Sunday, February 24, 2013

Gritty Realism Doesn't Care that Magical Realism Would be More Fun

The Casual Vacancy by J.K. Rowling
(Little, Brown & Company, 2012)
Format: audio CD via library (read by Tom Hollander for Hachette Audio)

From Goodreads: "When Barry Fairbrother dies in his early forties, the town of Pagford is left in shock.

Pagford is, seemingly, an English idyll, with a cobbled market square and an ancient abbey, but what lies behind the pretty façade is a town at war.

Rich at war with poor, teenagers at war with their parents, wives at war with their husbands, teachers at war with their pupils...Pagford is not what it first seems.

And the empty seat left by Barry on the parish council soon becomes the catalyst for the biggest war the town has yet seen. Who will triumph in an election fraught with passion, duplicity, and unexpected revelations?

A big novel about a small town, The Casual Vacancy is J.K. Rowling's first novel for adults. It is the work of a storyteller like no other."

As my sister-in-law texted me after reading this: I have thoughts.

Now, being the voracious reader that I am, I'm as happy with boy wizards as I am with scheming small-town councillors, so long as the writing holds up. And as anyone would expect from Rowling, the writing definitely holds up. I got a whiff of "after this, no one can accuse me of only achieving success through escapism" out of the plot, but that's the trouble with knowing too much about the author's life instead of taking a book strictly on it's own terms. And what terms they are. Pagford, quiet, idyllic little Pagford, is in fact a seething mass of modern venality under a polite veneer.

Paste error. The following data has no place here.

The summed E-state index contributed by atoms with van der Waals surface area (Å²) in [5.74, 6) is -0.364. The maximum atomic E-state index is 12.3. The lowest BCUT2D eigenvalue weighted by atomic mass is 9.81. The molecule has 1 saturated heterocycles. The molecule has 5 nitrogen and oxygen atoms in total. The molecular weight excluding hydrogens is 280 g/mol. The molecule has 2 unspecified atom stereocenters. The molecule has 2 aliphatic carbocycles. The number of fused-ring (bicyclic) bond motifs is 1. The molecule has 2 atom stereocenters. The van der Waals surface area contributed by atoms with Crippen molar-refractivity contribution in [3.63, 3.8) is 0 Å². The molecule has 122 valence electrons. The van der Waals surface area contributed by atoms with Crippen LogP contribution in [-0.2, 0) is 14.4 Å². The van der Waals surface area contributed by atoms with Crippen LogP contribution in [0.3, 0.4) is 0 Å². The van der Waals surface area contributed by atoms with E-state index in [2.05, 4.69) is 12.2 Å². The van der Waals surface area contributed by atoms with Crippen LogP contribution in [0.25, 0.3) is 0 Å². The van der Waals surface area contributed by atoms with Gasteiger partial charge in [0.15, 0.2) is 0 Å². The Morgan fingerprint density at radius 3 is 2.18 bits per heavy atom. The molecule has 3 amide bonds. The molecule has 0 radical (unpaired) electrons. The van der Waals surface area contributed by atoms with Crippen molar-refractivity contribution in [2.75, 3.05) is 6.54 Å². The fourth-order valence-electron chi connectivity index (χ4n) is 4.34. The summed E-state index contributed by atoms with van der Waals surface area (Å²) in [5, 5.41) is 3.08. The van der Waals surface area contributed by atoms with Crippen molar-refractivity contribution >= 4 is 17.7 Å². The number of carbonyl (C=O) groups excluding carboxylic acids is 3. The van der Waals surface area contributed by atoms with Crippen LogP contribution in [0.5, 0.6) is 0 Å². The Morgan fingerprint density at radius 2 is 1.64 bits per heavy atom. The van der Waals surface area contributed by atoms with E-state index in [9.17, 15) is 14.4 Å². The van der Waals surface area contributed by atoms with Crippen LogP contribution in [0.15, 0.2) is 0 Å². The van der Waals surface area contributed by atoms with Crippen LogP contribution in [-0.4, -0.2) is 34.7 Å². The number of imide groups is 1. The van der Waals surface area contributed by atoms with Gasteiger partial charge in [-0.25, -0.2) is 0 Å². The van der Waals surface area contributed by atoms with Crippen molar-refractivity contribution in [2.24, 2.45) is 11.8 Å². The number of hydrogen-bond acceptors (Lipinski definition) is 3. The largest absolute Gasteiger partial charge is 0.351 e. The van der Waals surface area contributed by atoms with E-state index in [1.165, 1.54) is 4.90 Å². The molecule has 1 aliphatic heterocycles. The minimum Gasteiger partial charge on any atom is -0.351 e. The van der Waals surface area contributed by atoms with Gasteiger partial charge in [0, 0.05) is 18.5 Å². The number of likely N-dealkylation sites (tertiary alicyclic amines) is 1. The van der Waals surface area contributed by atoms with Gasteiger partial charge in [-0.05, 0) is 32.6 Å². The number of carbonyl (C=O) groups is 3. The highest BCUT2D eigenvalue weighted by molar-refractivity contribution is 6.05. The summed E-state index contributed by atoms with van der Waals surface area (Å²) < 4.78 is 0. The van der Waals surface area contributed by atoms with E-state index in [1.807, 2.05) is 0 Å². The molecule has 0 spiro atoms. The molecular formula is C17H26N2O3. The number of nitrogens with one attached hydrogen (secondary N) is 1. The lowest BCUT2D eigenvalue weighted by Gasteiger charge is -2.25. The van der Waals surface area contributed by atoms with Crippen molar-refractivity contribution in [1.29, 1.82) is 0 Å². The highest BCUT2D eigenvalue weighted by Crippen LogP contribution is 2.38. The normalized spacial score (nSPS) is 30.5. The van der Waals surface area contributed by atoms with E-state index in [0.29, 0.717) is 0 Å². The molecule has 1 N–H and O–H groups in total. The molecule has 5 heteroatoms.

My friend S wrote, I think, a perfect review of it, and I'm reprinting this from her:

  • "Rowling skips nothing – prejudice, bullying, disillusion, failure, success, rejection, mental illness, drug addiction, and tragedy. All of it weaves together to create a world that we all know but, out of an intense desire to be polite, we ignore. But that world exists and, by not acknowledging it, we condone it."
I will say that this moved a lot more quickly for me once I switched to the audio version. I was completely absorbed in Hollander's narration, and his ability to convey not just the right voice, but the right attitude for each character. It is a great skill, and his light, charming tone carried me inexorably into this often-grim and dismal world. It almost felt like cheating, to allow the narration to be a conduit into Rowling's examination of the underbelly of life, but I think in a way it also kept poor dead Barry around a bit more for me. 

Everything that spins out of control in this novel is a direct result of Barry's untimely death. So often the characters were, in their minds, grasping the baton from him and running headlong into the future. But no one ran in the same direction, and many of them were on crash courses. It's kind of a joy to have been a rubbernecker at the scene.

1 comment:

  1. Glad you enjoyed is work. It is heart-breakingly brilliant and a train wreck of actions meeting consequences.

    Your friend S